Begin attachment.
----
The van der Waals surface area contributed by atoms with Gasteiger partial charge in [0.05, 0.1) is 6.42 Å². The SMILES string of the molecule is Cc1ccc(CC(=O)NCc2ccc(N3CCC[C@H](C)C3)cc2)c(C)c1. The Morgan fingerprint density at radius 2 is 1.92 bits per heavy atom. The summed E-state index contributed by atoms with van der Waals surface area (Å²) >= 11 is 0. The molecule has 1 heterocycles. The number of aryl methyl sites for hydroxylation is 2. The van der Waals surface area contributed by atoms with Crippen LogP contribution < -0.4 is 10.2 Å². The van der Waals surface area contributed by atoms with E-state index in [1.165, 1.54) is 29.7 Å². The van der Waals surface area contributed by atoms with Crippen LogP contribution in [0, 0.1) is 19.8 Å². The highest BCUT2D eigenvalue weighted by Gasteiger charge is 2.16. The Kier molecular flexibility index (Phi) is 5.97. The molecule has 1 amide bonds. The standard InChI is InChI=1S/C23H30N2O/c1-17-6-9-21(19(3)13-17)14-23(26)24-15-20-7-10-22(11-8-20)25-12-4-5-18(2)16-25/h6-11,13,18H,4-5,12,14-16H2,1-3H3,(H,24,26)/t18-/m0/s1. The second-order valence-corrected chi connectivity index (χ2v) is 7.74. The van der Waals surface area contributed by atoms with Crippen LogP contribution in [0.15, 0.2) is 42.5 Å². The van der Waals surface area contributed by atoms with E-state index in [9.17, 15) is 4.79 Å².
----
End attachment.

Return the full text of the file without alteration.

The van der Waals surface area contributed by atoms with Gasteiger partial charge in [0.05, 0.1) is 6.42 Å². The SMILES string of the molecule is Cc1ccc(CC(=O)NCc2ccc(N3CCC[C@H](C)C3)cc2)c(C)c1. The Morgan fingerprint density at radius 2 is 1.92 bits per heavy atom. The summed E-state index contributed by atoms with van der Waals surface area (Å²) >= 11 is 0. The molecule has 1 heterocycles. The number of aryl methyl sites for hydroxylation is 2. The van der Waals surface area contributed by atoms with Crippen LogP contribution < -0.4 is 10.2 Å². The van der Waals surface area contributed by atoms with E-state index in [1.165, 1.54) is 29.7 Å². The van der Waals surface area contributed by atoms with Crippen LogP contribution in [0, 0.1) is 19.8 Å². The highest BCUT2D eigenvalue weighted by Gasteiger charge is 2.16. The Kier molecular flexibility index (Phi) is 5.97. The molecule has 1 amide bonds. The standard InChI is InChI=1S/C23H30N2O/c1-17-6-9-21(19(3)13-17)14-23(26)24-15-20-7-10-22(11-8-20)25-12-4-5-18(2)16-25/h6-11,13,18H,4-5,12,14-16H2,1-3H3,(H,24,26)/t18-/m0/s1. The second-order valence-corrected chi connectivity index (χ2v) is 7.74. The van der Waals surface area contributed by atoms with Crippen LogP contribution in [0.15, 0.2) is 42.5 Å². The van der Waals surface area contributed by atoms with E-state index in [9.17, 15) is 4.79 Å².